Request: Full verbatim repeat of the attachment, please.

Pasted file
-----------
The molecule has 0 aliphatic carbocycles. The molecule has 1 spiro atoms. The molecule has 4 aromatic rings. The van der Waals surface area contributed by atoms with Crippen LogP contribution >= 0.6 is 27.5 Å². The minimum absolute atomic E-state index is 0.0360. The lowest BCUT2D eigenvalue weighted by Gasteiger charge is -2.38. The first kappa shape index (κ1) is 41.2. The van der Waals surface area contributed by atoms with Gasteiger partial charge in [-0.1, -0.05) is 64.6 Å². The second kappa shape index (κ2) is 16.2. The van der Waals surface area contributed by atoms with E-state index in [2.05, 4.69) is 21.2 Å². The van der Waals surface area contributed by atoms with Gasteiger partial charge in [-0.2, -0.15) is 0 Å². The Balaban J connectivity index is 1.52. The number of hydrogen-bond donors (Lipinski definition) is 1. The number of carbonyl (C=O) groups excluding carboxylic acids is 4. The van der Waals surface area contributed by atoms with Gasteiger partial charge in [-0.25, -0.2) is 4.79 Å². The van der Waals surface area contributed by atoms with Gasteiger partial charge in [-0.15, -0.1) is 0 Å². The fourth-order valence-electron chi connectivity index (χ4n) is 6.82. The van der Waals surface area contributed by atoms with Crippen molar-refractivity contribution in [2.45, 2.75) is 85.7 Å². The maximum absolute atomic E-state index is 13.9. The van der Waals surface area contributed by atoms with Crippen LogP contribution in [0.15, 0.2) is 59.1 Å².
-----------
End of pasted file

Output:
The molecule has 0 aliphatic carbocycles. The molecule has 1 spiro atoms. The molecule has 4 aromatic rings. The van der Waals surface area contributed by atoms with Crippen LogP contribution >= 0.6 is 27.5 Å². The minimum absolute atomic E-state index is 0.0360. The lowest BCUT2D eigenvalue weighted by Gasteiger charge is -2.38. The first kappa shape index (κ1) is 41.2. The van der Waals surface area contributed by atoms with Gasteiger partial charge in [-0.1, -0.05) is 64.6 Å². The second kappa shape index (κ2) is 16.2. The van der Waals surface area contributed by atoms with E-state index in [2.05, 4.69) is 21.2 Å². The van der Waals surface area contributed by atoms with Gasteiger partial charge in [-0.2, -0.15) is 0 Å². The Balaban J connectivity index is 1.52. The number of hydrogen-bond donors (Lipinski definition) is 1. The number of carbonyl (C=O) groups excluding carboxylic acids is 4. The van der Waals surface area contributed by atoms with Gasteiger partial charge in [-0.25, -0.2) is 4.79 Å². The van der Waals surface area contributed by atoms with Gasteiger partial charge in [-0.15, -0.1) is 0 Å². The fourth-order valence-electron chi connectivity index (χ4n) is 6.82. The van der Waals surface area contributed by atoms with Crippen molar-refractivity contribution in [2.45, 2.75) is 85.7 Å². The maximum absolute atomic E-state index is 13.9. The van der Waals surface area contributed by atoms with Crippen LogP contribution in [0.15, 0.2) is 59.1 Å².